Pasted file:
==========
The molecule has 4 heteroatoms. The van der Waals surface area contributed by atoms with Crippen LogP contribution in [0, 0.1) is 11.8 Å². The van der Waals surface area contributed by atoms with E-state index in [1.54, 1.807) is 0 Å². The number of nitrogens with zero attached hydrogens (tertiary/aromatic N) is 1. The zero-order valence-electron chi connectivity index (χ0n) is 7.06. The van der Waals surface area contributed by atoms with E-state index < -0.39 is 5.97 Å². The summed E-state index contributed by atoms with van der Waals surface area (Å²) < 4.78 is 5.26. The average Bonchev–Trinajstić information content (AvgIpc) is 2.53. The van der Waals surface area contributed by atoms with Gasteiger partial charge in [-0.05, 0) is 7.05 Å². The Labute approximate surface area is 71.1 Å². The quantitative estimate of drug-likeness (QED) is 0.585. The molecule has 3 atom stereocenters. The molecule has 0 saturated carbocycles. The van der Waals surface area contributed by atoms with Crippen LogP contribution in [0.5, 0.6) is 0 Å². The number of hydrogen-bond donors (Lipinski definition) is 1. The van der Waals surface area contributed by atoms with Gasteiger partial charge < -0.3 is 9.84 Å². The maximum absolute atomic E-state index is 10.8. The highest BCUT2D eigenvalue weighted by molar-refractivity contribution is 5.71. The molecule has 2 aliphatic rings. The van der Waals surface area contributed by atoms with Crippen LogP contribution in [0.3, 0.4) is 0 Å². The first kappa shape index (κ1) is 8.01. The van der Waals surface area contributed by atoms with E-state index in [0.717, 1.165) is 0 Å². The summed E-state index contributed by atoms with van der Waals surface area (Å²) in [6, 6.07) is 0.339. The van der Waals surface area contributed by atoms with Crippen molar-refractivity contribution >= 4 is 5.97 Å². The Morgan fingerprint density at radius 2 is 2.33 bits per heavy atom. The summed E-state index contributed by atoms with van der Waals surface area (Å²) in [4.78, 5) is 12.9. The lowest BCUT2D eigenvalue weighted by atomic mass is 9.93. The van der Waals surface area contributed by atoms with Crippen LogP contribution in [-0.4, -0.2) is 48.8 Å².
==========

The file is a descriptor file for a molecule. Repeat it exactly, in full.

The molecule has 4 heteroatoms. The van der Waals surface area contributed by atoms with Crippen LogP contribution in [0, 0.1) is 11.8 Å². The van der Waals surface area contributed by atoms with E-state index in [1.54, 1.807) is 0 Å². The number of nitrogens with zero attached hydrogens (tertiary/aromatic N) is 1. The zero-order valence-electron chi connectivity index (χ0n) is 7.06. The van der Waals surface area contributed by atoms with E-state index < -0.39 is 5.97 Å². The summed E-state index contributed by atoms with van der Waals surface area (Å²) < 4.78 is 5.26. The average Bonchev–Trinajstić information content (AvgIpc) is 2.53. The van der Waals surface area contributed by atoms with Gasteiger partial charge in [-0.05, 0) is 7.05 Å². The Labute approximate surface area is 71.1 Å². The quantitative estimate of drug-likeness (QED) is 0.585. The molecule has 3 atom stereocenters. The molecule has 0 saturated carbocycles. The van der Waals surface area contributed by atoms with Crippen LogP contribution in [0.5, 0.6) is 0 Å². The number of hydrogen-bond donors (Lipinski definition) is 1. The van der Waals surface area contributed by atoms with Gasteiger partial charge < -0.3 is 9.84 Å². The maximum absolute atomic E-state index is 10.8. The highest BCUT2D eigenvalue weighted by molar-refractivity contribution is 5.71. The molecule has 2 aliphatic rings. The van der Waals surface area contributed by atoms with Crippen LogP contribution in [0.3, 0.4) is 0 Å². The first kappa shape index (κ1) is 8.01. The van der Waals surface area contributed by atoms with E-state index in [0.717, 1.165) is 0 Å². The summed E-state index contributed by atoms with van der Waals surface area (Å²) in [6, 6.07) is 0.339. The van der Waals surface area contributed by atoms with Crippen molar-refractivity contribution >= 4 is 5.97 Å². The Morgan fingerprint density at radius 2 is 2.33 bits per heavy atom. The summed E-state index contributed by atoms with van der Waals surface area (Å²) in [4.78, 5) is 12.9. The lowest BCUT2D eigenvalue weighted by atomic mass is 9.93. The van der Waals surface area contributed by atoms with Crippen LogP contribution in [-0.4, -0.2) is 48.8 Å².